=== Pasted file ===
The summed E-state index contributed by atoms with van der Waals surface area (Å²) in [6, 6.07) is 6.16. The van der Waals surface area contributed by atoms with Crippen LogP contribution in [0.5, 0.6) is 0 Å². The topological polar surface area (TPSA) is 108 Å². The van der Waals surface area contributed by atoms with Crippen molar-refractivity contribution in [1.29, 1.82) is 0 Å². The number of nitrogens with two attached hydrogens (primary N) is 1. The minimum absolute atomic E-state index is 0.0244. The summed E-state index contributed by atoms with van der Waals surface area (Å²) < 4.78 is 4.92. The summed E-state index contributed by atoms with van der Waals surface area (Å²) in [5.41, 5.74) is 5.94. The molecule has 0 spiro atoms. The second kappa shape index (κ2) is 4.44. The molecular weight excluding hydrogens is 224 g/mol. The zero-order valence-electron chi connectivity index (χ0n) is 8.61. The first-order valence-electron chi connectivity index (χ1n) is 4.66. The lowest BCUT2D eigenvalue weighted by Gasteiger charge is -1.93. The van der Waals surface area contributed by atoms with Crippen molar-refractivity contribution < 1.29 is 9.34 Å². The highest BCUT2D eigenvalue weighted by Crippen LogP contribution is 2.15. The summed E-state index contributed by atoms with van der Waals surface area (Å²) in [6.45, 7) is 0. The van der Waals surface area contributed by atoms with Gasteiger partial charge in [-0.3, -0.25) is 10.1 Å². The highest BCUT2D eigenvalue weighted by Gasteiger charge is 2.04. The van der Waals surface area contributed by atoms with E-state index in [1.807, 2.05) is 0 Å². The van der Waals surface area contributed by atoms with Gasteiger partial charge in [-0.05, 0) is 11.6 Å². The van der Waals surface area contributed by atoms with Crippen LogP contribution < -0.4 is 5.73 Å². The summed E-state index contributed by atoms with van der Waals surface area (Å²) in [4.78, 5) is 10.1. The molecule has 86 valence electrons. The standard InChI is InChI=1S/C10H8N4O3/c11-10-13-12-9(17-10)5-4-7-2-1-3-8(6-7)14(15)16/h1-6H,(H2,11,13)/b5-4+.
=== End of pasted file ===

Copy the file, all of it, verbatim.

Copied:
The summed E-state index contributed by atoms with van der Waals surface area (Å²) in [6, 6.07) is 6.16. The van der Waals surface area contributed by atoms with Crippen LogP contribution in [0.5, 0.6) is 0 Å². The topological polar surface area (TPSA) is 108 Å². The van der Waals surface area contributed by atoms with Crippen molar-refractivity contribution in [1.29, 1.82) is 0 Å². The number of nitrogens with two attached hydrogens (primary N) is 1. The minimum absolute atomic E-state index is 0.0244. The summed E-state index contributed by atoms with van der Waals surface area (Å²) < 4.78 is 4.92. The summed E-state index contributed by atoms with van der Waals surface area (Å²) in [5.41, 5.74) is 5.94. The molecule has 0 spiro atoms. The second kappa shape index (κ2) is 4.44. The molecular weight excluding hydrogens is 224 g/mol. The zero-order valence-electron chi connectivity index (χ0n) is 8.61. The first-order valence-electron chi connectivity index (χ1n) is 4.66. The lowest BCUT2D eigenvalue weighted by Gasteiger charge is -1.93. The van der Waals surface area contributed by atoms with Crippen molar-refractivity contribution < 1.29 is 9.34 Å². The highest BCUT2D eigenvalue weighted by Crippen LogP contribution is 2.15. The summed E-state index contributed by atoms with van der Waals surface area (Å²) in [6.45, 7) is 0. The van der Waals surface area contributed by atoms with Gasteiger partial charge in [-0.3, -0.25) is 10.1 Å². The highest BCUT2D eigenvalue weighted by Gasteiger charge is 2.04. The van der Waals surface area contributed by atoms with E-state index in [1.807, 2.05) is 0 Å². The van der Waals surface area contributed by atoms with Gasteiger partial charge in [-0.05, 0) is 11.6 Å². The van der Waals surface area contributed by atoms with Crippen LogP contribution < -0.4 is 5.73 Å². The summed E-state index contributed by atoms with van der Waals surface area (Å²) in [4.78, 5) is 10.1. The molecule has 86 valence electrons. The standard InChI is InChI=1S/C10H8N4O3/c11-10-13-12-9(17-10)5-4-7-2-1-3-8(6-7)14(15)16/h1-6H,(H2,11,13)/b5-4+.